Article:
Business

April 25, 2014

Lockheed Martin to develop weapons grade fiber laser for U.S. Army field test

— The U.S. Army has awarded Lockheed Martin a $25 million contract to design, build and test a 60-kilowatt electric laser to be integrated and tested in a truck-mounted weapon system demonstrator.

The laser weapon is designed to significantly improve the warfighters’ ability to counter rockets, artillery, mortars and unmanned aerial threats.

Under a contract managed by the U.S. Army Space and Missile Defense Command’s Technical Center, the Lockheed Martin-provided laser will be integrated on the High Energy Laser Mobile Demonstrator (HEL MD). This ruggedized laser builds on the corporation’s work under the current Robust Electric Laser Initiative (RELI) contract for the Army.

“Lockheed Martin continues to advance its high-energy fiber laser technology to provide a proven, affordable weapon architecture that supports the size, weight, and power constraints our customers face,” said Paula Hartley, vice president of Advanced Product Solutions for Lockheed Martin’s Mission Systems and Training business. “Our solution is much smaller, lighter and more electrically efficient than others in the market and can bring tremendous value to the Army and other military customers.”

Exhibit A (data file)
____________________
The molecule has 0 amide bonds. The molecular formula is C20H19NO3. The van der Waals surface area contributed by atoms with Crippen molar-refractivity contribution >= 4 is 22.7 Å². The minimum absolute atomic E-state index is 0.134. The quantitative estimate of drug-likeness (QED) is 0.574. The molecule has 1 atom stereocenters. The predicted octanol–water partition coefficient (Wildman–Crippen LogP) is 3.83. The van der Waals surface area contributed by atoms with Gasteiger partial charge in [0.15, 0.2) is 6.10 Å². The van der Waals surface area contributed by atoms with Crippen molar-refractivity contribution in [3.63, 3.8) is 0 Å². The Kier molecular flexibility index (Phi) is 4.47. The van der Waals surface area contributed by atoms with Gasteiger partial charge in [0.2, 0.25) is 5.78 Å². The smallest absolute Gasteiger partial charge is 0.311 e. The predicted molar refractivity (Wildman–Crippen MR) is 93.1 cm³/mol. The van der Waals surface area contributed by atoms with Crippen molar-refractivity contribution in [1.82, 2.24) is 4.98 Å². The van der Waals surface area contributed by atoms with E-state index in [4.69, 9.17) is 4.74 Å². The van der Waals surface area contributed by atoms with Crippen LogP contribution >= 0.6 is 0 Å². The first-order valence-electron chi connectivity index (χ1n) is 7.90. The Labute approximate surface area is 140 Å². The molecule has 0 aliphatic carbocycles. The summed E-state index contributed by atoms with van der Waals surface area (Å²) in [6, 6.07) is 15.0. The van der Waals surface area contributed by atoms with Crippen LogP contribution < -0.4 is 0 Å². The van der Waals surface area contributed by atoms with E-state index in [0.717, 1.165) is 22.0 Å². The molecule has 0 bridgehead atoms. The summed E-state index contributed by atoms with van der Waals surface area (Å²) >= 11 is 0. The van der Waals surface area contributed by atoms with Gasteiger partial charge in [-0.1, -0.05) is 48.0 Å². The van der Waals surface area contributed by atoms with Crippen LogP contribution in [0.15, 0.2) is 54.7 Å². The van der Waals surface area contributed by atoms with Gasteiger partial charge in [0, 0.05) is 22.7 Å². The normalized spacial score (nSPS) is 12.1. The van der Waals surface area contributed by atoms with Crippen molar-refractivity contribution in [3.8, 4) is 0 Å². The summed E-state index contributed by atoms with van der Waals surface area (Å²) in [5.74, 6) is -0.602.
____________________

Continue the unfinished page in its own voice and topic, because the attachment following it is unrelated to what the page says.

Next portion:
The corporation’s electric laser system implements multiple compact, rugged fiber laser modules to generate a high power output beam with excellent beam quality and high electrical efficiency. A unique spectral beam combining process is used to combine many fiber lasers into a single beam of light that retains the high beam quality of the individual fiber modules while reaching the 60 kilowatt mark.

Earlier this year, Lockheed Martin announced it had demonstrated a 30-kilowatt fiber laser, the highest power ever documented while retaining beam quality and electrical efficiency. The internally funded research and development demonstration was achieved by combining many fiber lasers into a single, near-perfect quality beam of light—all while using approximately 50 percent less electricity than alternative solid-state laser technologies.

This successful demonstration marked a significant milestone on the path to deploying a mission-relevant laser weapon system for a wide range of air, land and sea military platforms.

Lockheed Martin has specialized in directed energy laser weapon system development for the past 30 years and purchased Aculight in 2008 to further strengthen its offerings at every level—from pioneering research to solid prototyping and flexible manufacturing.




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